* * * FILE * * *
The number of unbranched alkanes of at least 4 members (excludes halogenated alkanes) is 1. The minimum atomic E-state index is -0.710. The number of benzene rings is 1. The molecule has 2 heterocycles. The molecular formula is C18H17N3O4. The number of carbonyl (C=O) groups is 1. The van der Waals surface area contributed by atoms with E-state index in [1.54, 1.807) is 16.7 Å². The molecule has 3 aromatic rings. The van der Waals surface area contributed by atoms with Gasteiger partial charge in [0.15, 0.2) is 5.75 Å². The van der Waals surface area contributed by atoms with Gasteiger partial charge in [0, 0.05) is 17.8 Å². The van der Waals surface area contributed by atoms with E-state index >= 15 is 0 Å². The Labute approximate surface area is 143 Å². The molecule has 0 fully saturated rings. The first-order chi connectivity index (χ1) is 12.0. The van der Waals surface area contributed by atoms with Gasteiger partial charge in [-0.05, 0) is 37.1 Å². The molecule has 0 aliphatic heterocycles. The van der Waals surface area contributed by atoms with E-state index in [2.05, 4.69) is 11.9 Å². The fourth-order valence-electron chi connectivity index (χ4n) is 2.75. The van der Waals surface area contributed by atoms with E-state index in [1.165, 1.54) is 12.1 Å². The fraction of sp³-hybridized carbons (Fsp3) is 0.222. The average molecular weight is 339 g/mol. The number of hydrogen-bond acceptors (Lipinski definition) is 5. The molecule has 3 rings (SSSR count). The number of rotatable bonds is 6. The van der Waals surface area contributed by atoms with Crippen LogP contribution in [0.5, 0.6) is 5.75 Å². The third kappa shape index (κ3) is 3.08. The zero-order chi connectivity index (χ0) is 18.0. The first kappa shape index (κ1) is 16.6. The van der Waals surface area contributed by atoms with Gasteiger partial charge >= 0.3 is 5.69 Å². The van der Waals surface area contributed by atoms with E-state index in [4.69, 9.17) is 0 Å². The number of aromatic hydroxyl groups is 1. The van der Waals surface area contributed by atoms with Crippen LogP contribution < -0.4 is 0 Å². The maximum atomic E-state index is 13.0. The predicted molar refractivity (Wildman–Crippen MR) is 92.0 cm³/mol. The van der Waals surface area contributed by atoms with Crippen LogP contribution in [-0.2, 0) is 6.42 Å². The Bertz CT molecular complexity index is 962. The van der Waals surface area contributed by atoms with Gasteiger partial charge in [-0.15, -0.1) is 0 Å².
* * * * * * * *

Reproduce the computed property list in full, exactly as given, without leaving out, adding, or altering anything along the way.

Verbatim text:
The number of unbranched alkanes of at least 4 members (excludes halogenated alkanes) is 1. The minimum atomic E-state index is -0.710. The number of benzene rings is 1. The molecule has 2 heterocycles. The molecular formula is C18H17N3O4. The number of carbonyl (C=O) groups is 1. The van der Waals surface area contributed by atoms with E-state index in [1.54, 1.807) is 16.7 Å². The molecule has 3 aromatic rings. The van der Waals surface area contributed by atoms with Gasteiger partial charge in [0.15, 0.2) is 5.75 Å². The van der Waals surface area contributed by atoms with Gasteiger partial charge in [0, 0.05) is 17.8 Å². The van der Waals surface area contributed by atoms with E-state index >= 15 is 0 Å². The Labute approximate surface area is 143 Å². The molecule has 0 fully saturated rings. The first-order chi connectivity index (χ1) is 12.0. The van der Waals surface area contributed by atoms with Gasteiger partial charge in [-0.05, 0) is 37.1 Å². The molecule has 0 aliphatic heterocycles. The van der Waals surface area contributed by atoms with E-state index in [2.05, 4.69) is 11.9 Å². The fourth-order valence-electron chi connectivity index (χ4n) is 2.75. The van der Waals surface area contributed by atoms with E-state index in [1.165, 1.54) is 12.1 Å². The fraction of sp³-hybridized carbons (Fsp3) is 0.222. The average molecular weight is 339 g/mol. The number of hydrogen-bond acceptors (Lipinski definition) is 5. The molecule has 3 rings (SSSR count). The number of rotatable bonds is 6. The van der Waals surface area contributed by atoms with Crippen LogP contribution in [0.5, 0.6) is 5.75 Å². The third kappa shape index (κ3) is 3.08. The zero-order chi connectivity index (χ0) is 18.0. The first kappa shape index (κ1) is 16.6. The van der Waals surface area contributed by atoms with Gasteiger partial charge >= 0.3 is 5.69 Å². The van der Waals surface area contributed by atoms with E-state index in [4.69, 9.17) is 0 Å². The number of aromatic hydroxyl groups is 1. The van der Waals surface area contributed by atoms with Crippen LogP contribution < -0.4 is 0 Å². The maximum atomic E-state index is 13.0. The predicted molar refractivity (Wildman–Crippen MR) is 92.0 cm³/mol. The van der Waals surface area contributed by atoms with Crippen LogP contribution in [-0.2, 0) is 6.42 Å². The Bertz CT molecular complexity index is 962. The van der Waals surface area contributed by atoms with Gasteiger partial charge in [-0.15, -0.1) is 0 Å².